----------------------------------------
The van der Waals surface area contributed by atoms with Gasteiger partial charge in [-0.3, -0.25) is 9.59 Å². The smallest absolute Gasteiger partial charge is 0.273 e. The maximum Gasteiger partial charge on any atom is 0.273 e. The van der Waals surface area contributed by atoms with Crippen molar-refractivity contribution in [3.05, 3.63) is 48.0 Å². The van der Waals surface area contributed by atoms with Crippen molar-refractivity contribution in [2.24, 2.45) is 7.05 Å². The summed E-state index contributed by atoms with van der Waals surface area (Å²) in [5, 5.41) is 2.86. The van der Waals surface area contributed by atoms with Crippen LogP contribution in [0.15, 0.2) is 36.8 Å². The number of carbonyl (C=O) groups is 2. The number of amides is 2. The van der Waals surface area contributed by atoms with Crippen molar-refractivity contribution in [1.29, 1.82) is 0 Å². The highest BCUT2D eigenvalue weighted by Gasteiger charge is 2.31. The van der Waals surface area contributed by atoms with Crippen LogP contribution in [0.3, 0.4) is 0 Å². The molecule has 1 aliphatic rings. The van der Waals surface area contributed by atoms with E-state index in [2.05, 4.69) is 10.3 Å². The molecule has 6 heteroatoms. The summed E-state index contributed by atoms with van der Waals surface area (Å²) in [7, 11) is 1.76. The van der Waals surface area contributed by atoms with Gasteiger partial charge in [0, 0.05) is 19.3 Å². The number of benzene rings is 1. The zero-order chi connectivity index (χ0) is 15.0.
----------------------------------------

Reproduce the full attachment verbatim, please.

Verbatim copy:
The van der Waals surface area contributed by atoms with Gasteiger partial charge in [-0.3, -0.25) is 9.59 Å². The smallest absolute Gasteiger partial charge is 0.273 e. The maximum Gasteiger partial charge on any atom is 0.273 e. The van der Waals surface area contributed by atoms with Crippen molar-refractivity contribution in [3.05, 3.63) is 48.0 Å². The van der Waals surface area contributed by atoms with Crippen molar-refractivity contribution in [2.24, 2.45) is 7.05 Å². The summed E-state index contributed by atoms with van der Waals surface area (Å²) in [5, 5.41) is 2.86. The van der Waals surface area contributed by atoms with Crippen LogP contribution in [0.15, 0.2) is 36.8 Å². The number of carbonyl (C=O) groups is 2. The number of amides is 2. The van der Waals surface area contributed by atoms with Crippen molar-refractivity contribution in [1.29, 1.82) is 0 Å². The highest BCUT2D eigenvalue weighted by Gasteiger charge is 2.31. The van der Waals surface area contributed by atoms with Crippen LogP contribution in [0.3, 0.4) is 0 Å². The molecule has 1 aliphatic rings. The van der Waals surface area contributed by atoms with E-state index in [2.05, 4.69) is 10.3 Å². The molecule has 6 heteroatoms. The summed E-state index contributed by atoms with van der Waals surface area (Å²) in [7, 11) is 1.76. The van der Waals surface area contributed by atoms with Gasteiger partial charge in [0, 0.05) is 19.3 Å². The number of benzene rings is 1. The zero-order chi connectivity index (χ0) is 15.0.